“There are actually things in the first chapter I like.”

On the Oxford comma:
Student: But what about editors who tell you to take it out?”
Instructor: “That’s what ‘STET’ is for.”

“I’m enjoying it, but possibly I’m enjoying what’s going on in my head and not what you’ve written down.”

“Oh, you’re the one with the writing.”

“Most manuscripts aren’t smelly enough.”

“So you’re saying ‘horror’ is undead?”

“I hate words.”

“OK.¬†That’s hard to follow.”

“You need to build the world more before you destroy it.”

“It just seemed like there should be more paragraphs?”

“I like it when Science Fiction novels encourage the metric system.”

“Yeah, what they all said.”

“I have a high tolerance for things that don’t make sense.”

“You want a light spice here, not Sriracha.”

“It had all the excitement of trying to remember where your car was parked.”

“Ditto everything, but with some ‘buts.'”

 

Nature, the dog, Travel, Writing, Writing Workshops

Round-Up for late-June/July

Happy Belated Canada Day to my neighbors to the (now far) north, and Happy (forthcoming) Independence Day to those of us in the U. S.

Husband, dog and I celebrated by taking Thursday & Friday off and making a break to the gulf coast town of Dunedin, FL. We stayed in the dog-friendly Best Western Hotel (great spot for dog owners, with a shady park right across the street for “walkies.”), which was, amazingly, also right on the waterfront! Part of the draw was the quaint town filled with cool little shops and awesome restaurants (not enough time for all of them on this short trip–we must return!).

Another huge draw was Honeymoon Island State Park with its much-touted dog beach. We went, and it was good. However, even on the beach and in the water, dogs had to remain on a leash, which, okay, I get it–but it made it less than fun. Since I didn’t know this, I’d only brought a 4-foot leash, which made me work hard to let him swim. Also less than fun for poor Dasher was the fact that the water was actually hot!¬†Warmer than the air temp, which was around 86¬įF–and after a few blissful minutes of swimming, he just wanted out and up, into the cool breeze and my arms. I actually felt bad for the small conchs plopped there in the low-tide shallows, slowly turning into soup. ūüė¶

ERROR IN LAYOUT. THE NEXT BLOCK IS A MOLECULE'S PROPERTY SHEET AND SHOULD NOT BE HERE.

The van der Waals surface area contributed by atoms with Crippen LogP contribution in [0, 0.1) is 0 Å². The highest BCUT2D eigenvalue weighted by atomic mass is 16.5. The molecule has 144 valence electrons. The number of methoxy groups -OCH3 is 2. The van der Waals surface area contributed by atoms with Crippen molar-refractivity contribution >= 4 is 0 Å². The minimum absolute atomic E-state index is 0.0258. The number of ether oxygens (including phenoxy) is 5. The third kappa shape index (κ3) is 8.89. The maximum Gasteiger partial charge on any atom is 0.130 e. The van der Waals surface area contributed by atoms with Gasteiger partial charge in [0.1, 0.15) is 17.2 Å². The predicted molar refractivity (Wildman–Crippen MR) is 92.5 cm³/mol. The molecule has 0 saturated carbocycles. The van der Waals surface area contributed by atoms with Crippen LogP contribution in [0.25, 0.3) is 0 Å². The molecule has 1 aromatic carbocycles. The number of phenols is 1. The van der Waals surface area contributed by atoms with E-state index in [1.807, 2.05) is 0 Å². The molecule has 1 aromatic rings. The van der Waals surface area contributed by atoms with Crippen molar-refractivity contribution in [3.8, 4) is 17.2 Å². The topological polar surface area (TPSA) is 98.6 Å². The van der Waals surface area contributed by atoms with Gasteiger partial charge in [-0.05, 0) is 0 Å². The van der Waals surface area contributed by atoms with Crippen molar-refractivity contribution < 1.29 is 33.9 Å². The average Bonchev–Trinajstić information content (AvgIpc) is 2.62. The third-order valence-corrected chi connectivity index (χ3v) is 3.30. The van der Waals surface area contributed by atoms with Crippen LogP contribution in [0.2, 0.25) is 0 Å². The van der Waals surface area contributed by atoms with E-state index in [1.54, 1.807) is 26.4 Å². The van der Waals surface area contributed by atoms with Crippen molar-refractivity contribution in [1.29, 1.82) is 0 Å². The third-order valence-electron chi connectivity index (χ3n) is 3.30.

On the plus side, in a very short trip we managed to see much interesting and unusual wildlife: 4 sandhill cranes, 1 spoonbill, 2 perched/nesting osprey, scads of scuttling land crabs (really, it was almost unsettling; they made the undergrowth rustle with their passage on the way back from the dog beach), and a dolphin. Dasher made quick canine friendships with many other dogs, and charmed a number of folks walking in Dunedin, as is his nature. (How did I end up with such a social butterfly for a dog? Oh, yeah, that was husband’s doing…makes perfect sense. They’re the extroverts of this family, I’m the wallflower.)